The Dutch Safety Board is investigating the accident to flight MH17 which occurred at Thursday 17th of July 2014 in the region of Donetsk (Ukraine). The Dutch Safety Board will be doing all it can to provide a clear view of the cause of the accident.
The investigation is operated in accordance with the standards and recommanded practices in ICAO Annex 13. The state of of occurance (Ukraine) has delegated the investigation to the Dutch Safety Board. To this end agreements were set out in a Memorandum of Understanding between Ukraine and The Netherlands, and in an agreement between the Ukrainian National Bureau of Incidents and Accidents Investigation of Civil Aircraft (NBAAII) and the Dutch Safety Board. The Dutch Safety Board is leading the investigation and co-ordinating the international team of investigators.
In addition to the international accident investigation, the Dutch Safety Board is also conducting two other independent investigations: an investigation into the decision-making process with regard to flight routes and an investigation into the availability of passenger lists.
September 9, 2014
The Dutch Safety Board has issued the preliminary report on the investigation into the crash of MH17 on Tuesday September 9, 2014. The preliminary report presents factual information based on the sources available to the Dutch Safety Board.
In the months to come further investigation is needed before the final report can be written. The Dutch Safety Board expects to publish the final report within a year after the crash.
Click here (YouTube) to watch the explanation of the premliminary report by Chairman Tjibbe Joustra.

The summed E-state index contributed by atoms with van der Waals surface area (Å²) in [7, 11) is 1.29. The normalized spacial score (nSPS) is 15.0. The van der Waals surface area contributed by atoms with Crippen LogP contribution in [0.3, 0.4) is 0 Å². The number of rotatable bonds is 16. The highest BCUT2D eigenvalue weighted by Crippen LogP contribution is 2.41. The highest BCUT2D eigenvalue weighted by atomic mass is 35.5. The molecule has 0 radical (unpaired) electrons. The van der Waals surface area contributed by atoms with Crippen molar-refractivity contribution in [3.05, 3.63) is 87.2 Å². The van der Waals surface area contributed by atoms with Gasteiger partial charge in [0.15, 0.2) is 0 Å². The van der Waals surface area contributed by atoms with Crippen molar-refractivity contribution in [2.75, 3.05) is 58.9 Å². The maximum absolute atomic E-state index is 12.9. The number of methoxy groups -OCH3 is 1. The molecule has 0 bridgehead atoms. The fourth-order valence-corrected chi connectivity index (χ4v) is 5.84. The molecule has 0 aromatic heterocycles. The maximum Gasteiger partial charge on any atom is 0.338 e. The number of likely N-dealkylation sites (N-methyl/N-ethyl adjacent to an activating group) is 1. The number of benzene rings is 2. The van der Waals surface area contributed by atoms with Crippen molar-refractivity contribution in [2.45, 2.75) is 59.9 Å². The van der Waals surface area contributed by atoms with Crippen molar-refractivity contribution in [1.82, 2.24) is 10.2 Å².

December 9, 2014
Recovery of the wreckage of flight MH17, commissioned by the Dutch Safety Board, began at the crash site on Sunday, November 16, 2014. The recovery was preceded by a long period of preparations. To enable the recovery of wreckage, the Dutch Safety Board agreed certain arrangements with the Ministry of Disaster Management with regard to handing over the wreckage and SES (the Ukraine State Emergency Service) assistance. These documents have now been published. The first document concerns the recovery of the wreckage. The second concerns the period subsequent to the recovery.
On December 9, 2014, two of the four convoys carrying wreckage have arrived at Gilze-Rijen air force base. The transport will be unloaded in accordance with a fixed procedure and will then be photographed, scanned and categorised. The investigation of the wreckage and preparation for the reconstruction effort will then commence.
October 13, 2015
On October 13 the final reports of the investigation into the crash of flight MH17 were published. In addition to the reports there is also a video about the investigation into the causes of the crash of flight MH17 on 17 July 2014 in the eastern part of Ukraine and the investigation into flying over conflict zones. The video was based on the investigation reports. You can find our YouTube-channel here.
February 25 2016
On 4 and 10 February 2016 Dutch Parliament has asked questions to the Dutch Safety Board. These questions relate to the investigations of the Board into the crash of flight MH17. The Dutch Safety Board has responded to these questions and also issued its response to a letter of the Russian Federation. You can find both responses below (questions are in Dutch).
- Response to questions Dutch Parliament
- Response to letter Russian Federation
- Appendix letter to Russian Federation
- Start date 18 jul. 2014
- End date 13 okt. 2015
- Type investigationFull
- Status investigationClosed
Board member for this project
Persberichten 9 sep. 2014
No evidence of technical faults
Flight MH17 with a Boeing 777-200 operated by Malaysia Airlines broke up in the air probably as the result of structural damage caused by a large number of high-energy objects that penetrated the aircraft from outside. This is mentioned in the preliminary report on the investigation into the crash of MH17 that has been published today by the Dutch Safety Board. There are no indications that the MH17 crash was caused by a technical fault or by actions of the crew.